Award Management: Sponsored vs. Non-Sponsored Projects

Brief comparison of sponsored and non-sponsored projects.

Sponsored projects are coded 144- for federally sponsored projects, and 133- for non-federally sponsored projects.
  • They have an external sponsor who has interest in the use of the money.  
  • Usually there is an agreement, a budget, and a set of expectations for reporting.
  • Typically there is a begin and end date.  
  • In most cases, unused funds must be returned to the sponsor at the end of the project.
  • Usually a proposal was sent out to request the sponsored funds.
  • Effort reporting is required for all sponsored funds paying salary.
  • All sponsored awards have an RSP post-award accountant assigned to them.
  • Usually has overhead or F&A charged on the project.
  • Expenses posted to the project must be relevant to the grant, you should be able to easily answer the question "How does the project benefit?" from the expense.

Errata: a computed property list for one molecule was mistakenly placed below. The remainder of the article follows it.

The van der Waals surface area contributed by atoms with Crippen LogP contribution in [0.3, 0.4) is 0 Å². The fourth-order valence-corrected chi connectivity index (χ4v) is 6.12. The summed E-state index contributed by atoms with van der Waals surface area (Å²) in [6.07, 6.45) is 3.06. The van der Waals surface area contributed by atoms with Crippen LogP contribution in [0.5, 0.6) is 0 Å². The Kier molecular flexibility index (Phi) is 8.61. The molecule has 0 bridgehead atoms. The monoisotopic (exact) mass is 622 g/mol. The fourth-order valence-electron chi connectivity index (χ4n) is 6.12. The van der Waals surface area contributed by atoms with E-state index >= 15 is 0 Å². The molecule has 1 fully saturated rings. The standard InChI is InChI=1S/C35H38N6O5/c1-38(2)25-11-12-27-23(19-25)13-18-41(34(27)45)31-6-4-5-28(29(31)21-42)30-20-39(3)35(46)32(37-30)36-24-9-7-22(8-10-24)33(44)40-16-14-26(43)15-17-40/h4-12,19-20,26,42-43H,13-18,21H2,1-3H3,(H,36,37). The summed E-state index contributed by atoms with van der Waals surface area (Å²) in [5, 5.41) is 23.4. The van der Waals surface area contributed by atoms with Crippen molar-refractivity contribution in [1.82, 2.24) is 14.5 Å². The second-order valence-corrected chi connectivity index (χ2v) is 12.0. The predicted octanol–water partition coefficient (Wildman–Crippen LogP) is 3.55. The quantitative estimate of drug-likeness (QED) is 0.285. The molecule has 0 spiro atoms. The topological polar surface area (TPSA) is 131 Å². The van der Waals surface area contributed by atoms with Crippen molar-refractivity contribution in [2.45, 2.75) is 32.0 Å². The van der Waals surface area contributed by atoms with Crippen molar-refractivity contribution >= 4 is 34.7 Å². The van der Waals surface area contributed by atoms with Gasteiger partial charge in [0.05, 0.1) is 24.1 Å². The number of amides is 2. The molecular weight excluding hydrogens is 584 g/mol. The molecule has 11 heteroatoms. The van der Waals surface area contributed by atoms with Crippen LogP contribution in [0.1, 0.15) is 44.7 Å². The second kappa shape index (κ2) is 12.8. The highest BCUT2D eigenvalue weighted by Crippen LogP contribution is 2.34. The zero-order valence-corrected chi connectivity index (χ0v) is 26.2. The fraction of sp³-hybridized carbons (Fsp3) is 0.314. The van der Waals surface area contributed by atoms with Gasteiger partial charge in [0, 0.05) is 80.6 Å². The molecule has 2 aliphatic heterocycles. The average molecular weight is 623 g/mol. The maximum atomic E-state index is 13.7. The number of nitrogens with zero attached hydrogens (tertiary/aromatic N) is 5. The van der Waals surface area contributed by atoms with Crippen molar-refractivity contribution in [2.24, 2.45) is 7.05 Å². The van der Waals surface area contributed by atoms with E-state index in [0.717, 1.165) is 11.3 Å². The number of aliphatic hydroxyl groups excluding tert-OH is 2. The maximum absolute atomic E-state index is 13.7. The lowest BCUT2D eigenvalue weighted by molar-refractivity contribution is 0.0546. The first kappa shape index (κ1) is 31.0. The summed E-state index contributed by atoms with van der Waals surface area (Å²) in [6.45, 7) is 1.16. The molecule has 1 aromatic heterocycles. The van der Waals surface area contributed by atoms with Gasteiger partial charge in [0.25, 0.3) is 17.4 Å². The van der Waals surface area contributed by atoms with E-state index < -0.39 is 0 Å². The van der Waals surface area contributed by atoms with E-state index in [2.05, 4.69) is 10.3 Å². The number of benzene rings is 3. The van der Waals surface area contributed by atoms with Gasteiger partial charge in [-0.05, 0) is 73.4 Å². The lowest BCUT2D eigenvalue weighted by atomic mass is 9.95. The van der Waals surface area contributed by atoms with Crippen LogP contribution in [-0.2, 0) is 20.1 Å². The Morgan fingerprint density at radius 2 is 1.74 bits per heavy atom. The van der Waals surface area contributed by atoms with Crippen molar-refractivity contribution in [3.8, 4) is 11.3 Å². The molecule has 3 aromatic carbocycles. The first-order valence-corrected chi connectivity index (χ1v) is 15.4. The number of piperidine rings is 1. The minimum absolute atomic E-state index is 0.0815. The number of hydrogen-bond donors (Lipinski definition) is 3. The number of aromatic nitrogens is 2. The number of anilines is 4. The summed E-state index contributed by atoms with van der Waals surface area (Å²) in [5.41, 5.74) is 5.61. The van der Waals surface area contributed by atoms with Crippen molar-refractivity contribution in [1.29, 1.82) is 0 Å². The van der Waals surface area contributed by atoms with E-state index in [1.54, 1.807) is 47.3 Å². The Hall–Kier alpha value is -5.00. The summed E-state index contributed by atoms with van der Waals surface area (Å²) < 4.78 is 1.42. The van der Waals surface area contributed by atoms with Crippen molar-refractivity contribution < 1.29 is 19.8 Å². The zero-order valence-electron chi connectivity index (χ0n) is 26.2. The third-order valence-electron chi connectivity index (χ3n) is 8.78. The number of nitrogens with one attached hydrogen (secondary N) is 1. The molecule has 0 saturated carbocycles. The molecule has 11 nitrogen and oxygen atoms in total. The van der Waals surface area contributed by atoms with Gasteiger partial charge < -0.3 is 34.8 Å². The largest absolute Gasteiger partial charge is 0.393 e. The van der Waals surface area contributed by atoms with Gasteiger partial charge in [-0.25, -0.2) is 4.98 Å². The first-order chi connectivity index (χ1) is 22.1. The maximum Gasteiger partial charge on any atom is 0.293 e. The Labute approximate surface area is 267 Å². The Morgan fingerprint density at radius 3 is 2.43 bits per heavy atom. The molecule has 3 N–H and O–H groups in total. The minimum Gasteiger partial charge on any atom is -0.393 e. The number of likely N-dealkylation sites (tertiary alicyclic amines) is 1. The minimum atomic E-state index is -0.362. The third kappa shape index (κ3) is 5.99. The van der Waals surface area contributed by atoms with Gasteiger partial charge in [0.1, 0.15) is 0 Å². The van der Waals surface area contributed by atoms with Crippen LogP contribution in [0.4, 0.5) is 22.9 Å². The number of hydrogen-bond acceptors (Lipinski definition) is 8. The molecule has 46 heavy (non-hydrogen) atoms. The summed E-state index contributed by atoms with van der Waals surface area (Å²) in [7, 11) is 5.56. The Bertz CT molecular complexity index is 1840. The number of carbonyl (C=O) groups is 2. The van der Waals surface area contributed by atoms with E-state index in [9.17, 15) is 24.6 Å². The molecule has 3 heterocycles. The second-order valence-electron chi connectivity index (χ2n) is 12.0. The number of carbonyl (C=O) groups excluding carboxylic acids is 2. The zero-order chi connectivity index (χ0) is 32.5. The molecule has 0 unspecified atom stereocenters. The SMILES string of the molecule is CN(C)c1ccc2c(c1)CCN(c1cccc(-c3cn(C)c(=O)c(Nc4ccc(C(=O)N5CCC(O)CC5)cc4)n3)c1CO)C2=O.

Non-sponsored projects have funding codes other than 144- and 133-
  • They don’t have a sponsor.
  • Mostly these funds are internal.
  • Some non-sponsored projects are the result of successful internal proposals (e.g. Fall Competition awards).
  • Non-sponsored funding is typically more flexible than sponsored funds, though there are often rules and restrictions.
  • RSP is not involved in managing non-sponsored projects.
  • No overhead or F&A is charged on non-sponsored projects.

See Also:

Keywords:144-, 133-, 161-, 233-, 135-, 150-, 101-   Doc ID:58527
Owner:Benjamin B.Group:College of Letters & Science
Created:2015-11-25 15:38 CDTUpdated:2015-11-25 16:04 CDT
Sites:College of Letters & Science
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